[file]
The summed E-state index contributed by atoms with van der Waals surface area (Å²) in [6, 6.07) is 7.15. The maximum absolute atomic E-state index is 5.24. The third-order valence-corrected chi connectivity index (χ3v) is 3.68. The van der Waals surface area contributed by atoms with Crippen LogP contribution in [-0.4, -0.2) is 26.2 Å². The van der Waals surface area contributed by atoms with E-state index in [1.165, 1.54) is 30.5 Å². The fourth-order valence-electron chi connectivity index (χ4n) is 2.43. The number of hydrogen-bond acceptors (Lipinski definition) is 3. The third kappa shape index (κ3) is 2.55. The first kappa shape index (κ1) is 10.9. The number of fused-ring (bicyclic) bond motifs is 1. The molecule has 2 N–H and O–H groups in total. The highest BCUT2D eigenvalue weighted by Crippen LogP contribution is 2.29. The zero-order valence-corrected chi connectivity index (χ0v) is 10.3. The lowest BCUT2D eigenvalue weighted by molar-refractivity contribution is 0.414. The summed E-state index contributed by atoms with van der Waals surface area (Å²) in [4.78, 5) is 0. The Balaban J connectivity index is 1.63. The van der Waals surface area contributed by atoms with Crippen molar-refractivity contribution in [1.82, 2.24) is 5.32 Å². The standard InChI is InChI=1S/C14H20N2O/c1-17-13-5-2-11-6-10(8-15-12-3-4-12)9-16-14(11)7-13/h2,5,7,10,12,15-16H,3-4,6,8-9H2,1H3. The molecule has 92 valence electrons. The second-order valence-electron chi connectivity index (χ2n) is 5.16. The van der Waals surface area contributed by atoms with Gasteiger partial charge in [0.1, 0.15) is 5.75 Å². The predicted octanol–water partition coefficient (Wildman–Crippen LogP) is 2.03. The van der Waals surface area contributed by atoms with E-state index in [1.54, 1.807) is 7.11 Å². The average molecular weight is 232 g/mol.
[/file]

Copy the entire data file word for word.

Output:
The summed E-state index contributed by atoms with van der Waals surface area (Å²) in [6, 6.07) is 7.15. The maximum absolute atomic E-state index is 5.24. The third-order valence-corrected chi connectivity index (χ3v) is 3.68. The van der Waals surface area contributed by atoms with Crippen LogP contribution in [-0.4, -0.2) is 26.2 Å². The van der Waals surface area contributed by atoms with E-state index in [1.165, 1.54) is 30.5 Å². The fourth-order valence-electron chi connectivity index (χ4n) is 2.43. The number of hydrogen-bond acceptors (Lipinski definition) is 3. The third kappa shape index (κ3) is 2.55. The first kappa shape index (κ1) is 10.9. The number of fused-ring (bicyclic) bond motifs is 1. The molecule has 2 N–H and O–H groups in total. The highest BCUT2D eigenvalue weighted by Crippen LogP contribution is 2.29. The zero-order valence-corrected chi connectivity index (χ0v) is 10.3. The lowest BCUT2D eigenvalue weighted by molar-refractivity contribution is 0.414. The summed E-state index contributed by atoms with van der Waals surface area (Å²) in [4.78, 5) is 0. The Balaban J connectivity index is 1.63. The van der Waals surface area contributed by atoms with Crippen molar-refractivity contribution in [1.82, 2.24) is 5.32 Å². The standard InChI is InChI=1S/C14H20N2O/c1-17-13-5-2-11-6-10(8-15-12-3-4-12)9-16-14(11)7-13/h2,5,7,10,12,15-16H,3-4,6,8-9H2,1H3. The molecule has 92 valence electrons. The second-order valence-electron chi connectivity index (χ2n) is 5.16. The van der Waals surface area contributed by atoms with Gasteiger partial charge in [0.1, 0.15) is 5.75 Å². The predicted octanol–water partition coefficient (Wildman–Crippen LogP) is 2.03. The van der Waals surface area contributed by atoms with E-state index in [1.54, 1.807) is 7.11 Å². The average molecular weight is 232 g/mol.